By H. P. Oliver

Copyright 2013 HPO Productions
All Rights Reserved

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(Excerpted from)
Chapter One

Warner Bros. Burbank Studio Lot - 9:30 A.M. - Monday - November 20, 1939

If you've never been inside a sound stage, your first visit can be a little overwhelming, sort of like walking into L.A.'s new Union Station for the first time. These joints are huge.

The building's cavernous interior was mostly empty save for a small area at its center that was brilliantly lit by large carbon-arc spotlights-called Klieg lights-hanging from the maze of rafters and catwalks nearly three stories above the floor. As always, I felt a little nervous walking under those damned big lights. Some of them are more than three feet in diameter and heavy enough to put a good-sized dent in your fedora if the electricians didn't tighten the mounting bolts securely.

The area the Klieg lights were illuminating inside Sound Stage Fifteen was a set designed to replicate what looked to my eye like a parlor or drawing room straight out of the 1800s. Two actors I didn't recognize-a young fellow in chin whiskers that probably weren't his and a pretty blonde-were standing in the middle of the set listening to another fellow who was most likely giving them last-minute instructions on how to play the scene about to be shot. I guessed this because the guy was doing a lot of pointing and gesturing and because I recognized him as one of Warner Bros.' more colorful directors, Dmitriy Volodin, who is more commonly known around the lot as the Mad Russian despite the fact he hails from Poland.

The set was surrounded by the accoutrement of filmmaking: a camera mounted on a moveable, elevated pedestal; a boom extending out over the set to dangle a microphone above the actors' heads; and various and sundry lighting gadgets to supplement the overhead Klieg lights. All of this equipment, in turn, was surrounded by about twenty people. Most of them were crew members in work clothes, but there were also a few big shots watching the proceedings. The big shots were easily identified by their expensive custom-tailored suits.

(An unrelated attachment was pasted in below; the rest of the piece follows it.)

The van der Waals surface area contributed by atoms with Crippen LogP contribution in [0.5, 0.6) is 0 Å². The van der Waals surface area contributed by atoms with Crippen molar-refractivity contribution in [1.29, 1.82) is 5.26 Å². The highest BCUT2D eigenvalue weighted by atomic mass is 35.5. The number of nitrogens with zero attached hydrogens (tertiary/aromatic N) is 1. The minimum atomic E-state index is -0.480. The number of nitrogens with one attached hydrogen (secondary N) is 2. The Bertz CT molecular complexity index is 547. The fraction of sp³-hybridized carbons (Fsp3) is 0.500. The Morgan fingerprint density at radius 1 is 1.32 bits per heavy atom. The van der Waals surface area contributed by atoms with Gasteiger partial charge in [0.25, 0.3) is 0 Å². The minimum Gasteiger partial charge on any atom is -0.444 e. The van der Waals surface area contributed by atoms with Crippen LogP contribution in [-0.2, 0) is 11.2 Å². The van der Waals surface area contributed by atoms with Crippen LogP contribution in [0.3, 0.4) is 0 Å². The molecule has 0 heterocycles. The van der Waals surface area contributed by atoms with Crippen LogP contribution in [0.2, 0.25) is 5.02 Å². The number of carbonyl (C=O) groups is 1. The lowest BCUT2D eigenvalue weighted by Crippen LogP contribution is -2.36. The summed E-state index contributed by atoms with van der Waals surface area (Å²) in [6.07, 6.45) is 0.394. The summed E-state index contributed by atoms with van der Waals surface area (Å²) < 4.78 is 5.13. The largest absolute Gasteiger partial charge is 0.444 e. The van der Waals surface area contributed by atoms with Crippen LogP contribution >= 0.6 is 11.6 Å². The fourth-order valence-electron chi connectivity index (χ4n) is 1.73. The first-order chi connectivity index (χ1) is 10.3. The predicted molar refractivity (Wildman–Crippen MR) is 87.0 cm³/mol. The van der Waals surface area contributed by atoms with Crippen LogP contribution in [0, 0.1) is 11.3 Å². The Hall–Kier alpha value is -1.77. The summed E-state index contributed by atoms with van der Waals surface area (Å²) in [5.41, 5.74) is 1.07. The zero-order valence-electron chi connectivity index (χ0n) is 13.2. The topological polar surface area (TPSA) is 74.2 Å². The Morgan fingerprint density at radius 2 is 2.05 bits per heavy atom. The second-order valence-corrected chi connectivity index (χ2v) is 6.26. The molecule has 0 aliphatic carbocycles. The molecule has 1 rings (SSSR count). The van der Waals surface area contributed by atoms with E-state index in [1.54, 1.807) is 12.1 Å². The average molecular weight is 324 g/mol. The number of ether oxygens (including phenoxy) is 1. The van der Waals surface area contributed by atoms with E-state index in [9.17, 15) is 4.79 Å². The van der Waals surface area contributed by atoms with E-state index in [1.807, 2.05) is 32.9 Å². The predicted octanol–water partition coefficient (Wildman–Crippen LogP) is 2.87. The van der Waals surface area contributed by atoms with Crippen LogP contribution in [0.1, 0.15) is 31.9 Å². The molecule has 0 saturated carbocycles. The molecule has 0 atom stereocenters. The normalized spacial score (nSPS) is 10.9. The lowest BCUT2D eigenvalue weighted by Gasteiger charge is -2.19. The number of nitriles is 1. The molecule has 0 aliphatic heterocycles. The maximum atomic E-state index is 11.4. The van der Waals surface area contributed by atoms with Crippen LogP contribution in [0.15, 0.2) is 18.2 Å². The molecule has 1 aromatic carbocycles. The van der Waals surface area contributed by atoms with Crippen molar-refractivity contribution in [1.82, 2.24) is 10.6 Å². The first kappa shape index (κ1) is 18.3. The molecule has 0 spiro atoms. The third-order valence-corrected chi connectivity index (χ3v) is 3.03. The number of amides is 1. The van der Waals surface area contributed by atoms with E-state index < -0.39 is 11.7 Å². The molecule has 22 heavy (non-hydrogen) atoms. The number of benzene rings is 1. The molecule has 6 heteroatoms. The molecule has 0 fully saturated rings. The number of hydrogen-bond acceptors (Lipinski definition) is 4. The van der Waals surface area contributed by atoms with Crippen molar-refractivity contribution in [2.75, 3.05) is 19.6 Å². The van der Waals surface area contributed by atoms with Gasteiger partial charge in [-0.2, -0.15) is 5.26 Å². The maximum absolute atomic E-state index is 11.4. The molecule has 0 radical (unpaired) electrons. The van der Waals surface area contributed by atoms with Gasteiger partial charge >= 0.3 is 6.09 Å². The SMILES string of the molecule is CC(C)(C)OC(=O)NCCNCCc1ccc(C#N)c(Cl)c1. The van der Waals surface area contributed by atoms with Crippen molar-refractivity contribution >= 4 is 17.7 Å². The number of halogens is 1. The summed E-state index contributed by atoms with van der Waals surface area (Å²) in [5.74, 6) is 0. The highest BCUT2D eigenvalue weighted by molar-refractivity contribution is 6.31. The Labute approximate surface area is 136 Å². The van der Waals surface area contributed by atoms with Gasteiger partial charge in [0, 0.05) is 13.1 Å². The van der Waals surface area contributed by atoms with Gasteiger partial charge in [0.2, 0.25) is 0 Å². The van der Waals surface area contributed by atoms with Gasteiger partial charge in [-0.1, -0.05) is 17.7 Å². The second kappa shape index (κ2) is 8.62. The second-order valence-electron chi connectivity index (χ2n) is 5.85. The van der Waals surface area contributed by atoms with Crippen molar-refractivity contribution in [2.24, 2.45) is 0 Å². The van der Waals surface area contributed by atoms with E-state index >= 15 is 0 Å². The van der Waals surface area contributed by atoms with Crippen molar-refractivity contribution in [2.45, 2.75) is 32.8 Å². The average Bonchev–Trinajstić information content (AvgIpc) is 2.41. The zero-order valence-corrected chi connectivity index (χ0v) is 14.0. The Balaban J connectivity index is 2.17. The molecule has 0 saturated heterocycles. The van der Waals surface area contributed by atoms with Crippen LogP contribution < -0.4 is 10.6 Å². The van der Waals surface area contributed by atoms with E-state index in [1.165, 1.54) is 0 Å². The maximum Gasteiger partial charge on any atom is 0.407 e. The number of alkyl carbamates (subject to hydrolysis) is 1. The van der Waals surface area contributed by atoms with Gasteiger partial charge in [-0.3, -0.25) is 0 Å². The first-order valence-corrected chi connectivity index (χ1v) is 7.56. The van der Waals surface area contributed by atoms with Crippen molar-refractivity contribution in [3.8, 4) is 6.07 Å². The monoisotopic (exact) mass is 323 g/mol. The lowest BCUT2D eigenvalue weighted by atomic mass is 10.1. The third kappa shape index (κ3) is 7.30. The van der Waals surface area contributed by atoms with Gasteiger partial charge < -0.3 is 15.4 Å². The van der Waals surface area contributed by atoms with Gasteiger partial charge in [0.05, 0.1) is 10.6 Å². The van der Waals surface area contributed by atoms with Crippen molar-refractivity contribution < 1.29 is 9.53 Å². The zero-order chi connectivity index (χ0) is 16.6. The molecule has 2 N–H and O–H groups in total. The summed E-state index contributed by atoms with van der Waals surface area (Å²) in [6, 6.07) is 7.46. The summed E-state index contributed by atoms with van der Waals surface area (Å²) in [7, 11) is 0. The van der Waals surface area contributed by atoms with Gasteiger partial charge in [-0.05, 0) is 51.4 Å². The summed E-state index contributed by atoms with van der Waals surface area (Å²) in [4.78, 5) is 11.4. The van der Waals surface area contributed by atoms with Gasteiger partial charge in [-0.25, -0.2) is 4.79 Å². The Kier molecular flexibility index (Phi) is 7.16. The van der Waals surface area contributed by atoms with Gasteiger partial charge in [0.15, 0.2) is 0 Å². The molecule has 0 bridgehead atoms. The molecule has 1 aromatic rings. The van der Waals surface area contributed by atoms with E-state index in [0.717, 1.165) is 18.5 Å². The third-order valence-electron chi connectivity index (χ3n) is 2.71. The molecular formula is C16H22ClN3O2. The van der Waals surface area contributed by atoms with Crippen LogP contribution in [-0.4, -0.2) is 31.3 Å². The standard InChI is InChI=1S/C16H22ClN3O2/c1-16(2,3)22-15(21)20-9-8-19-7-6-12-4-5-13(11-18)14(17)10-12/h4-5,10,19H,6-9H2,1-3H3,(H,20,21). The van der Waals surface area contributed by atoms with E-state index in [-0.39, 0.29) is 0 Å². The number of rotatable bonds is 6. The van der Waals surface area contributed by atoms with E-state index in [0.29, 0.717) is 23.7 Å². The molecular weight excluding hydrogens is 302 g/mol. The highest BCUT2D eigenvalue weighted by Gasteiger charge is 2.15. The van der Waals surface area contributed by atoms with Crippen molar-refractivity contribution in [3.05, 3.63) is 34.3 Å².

I recognized one of the suit-types as Jack Warner. He spotted me, gave me a quick wave, and followed that gesture with an elevated index finger meaning he would be with me in a minute. Then Warner returned to the animated conversation he was having with two other suits. They didn't look pleased to be there.

On the set, Volodin finished his instructions to the actors and walked toward the camera, shouting in his high-pitched voice, "Quiet on the set! Quiet on the set! Get in your places! We are shooting this scene now!"

There was a brief flurry of activity as crew members took their positions, and then the big sound stage was suddenly quiet as a tomb. Volodin took a long look at the set, and apparently satisfied with what he saw, calmly said, "Camera . . . action."

I was standing at the side of the open-ended set, so I had a ringside view of the male actor as he emoted, "Caroline! What does this mean?"

The woman replied, "It quite simply means, Samuel, that I am going to have your baby."

Samuel, whoever the hell he was supposed to be, said something in response, but I missed it because a movement up in the sound stage rafters caught my eye. It was hard to see beyond the glare of the lights up there, but I thought I could make out one of the larger Klieg lights, an unlit one, swaying. For a brief moment I thought we were experiencing one of our famous earthquakes, but that didn't make sense because Klieg lights were supposed to be securely mounted; they shouldn't sway, even in an earthquake.

I looked harder and saw the misbehaving spotlight rise a couple of feet, then drop back down and jerk to a stop. Suddenly the meaning of what I was seeing became very clear. Somebody was up there in the rafters trying to unhang one of the hanging Klieg lights. The fact that the Klieg light in question was directly over the male actor's head made me think I ought to do something about the situation, and quickly.

As the light rose vertically again, I shouted, "Look out!" and launched myself across the set at the male actor. I hit him like a lineman tackling a quarterback-a very startled quarterback. He yelled, "What the hell?" and we landed in a heap on the set's carpeted concrete floor a little more than six feet from where he'd been standing a second earlier.

At that precise moment, the Klieg light crashed to the same floor only inches behind my outstretched legs. It sounded something like a garbage can full of broken glass being tossed out a third-story window. The crash was followed by shouts of alarm from the crew and a shrill shriek from the actress at whose feet we ended up.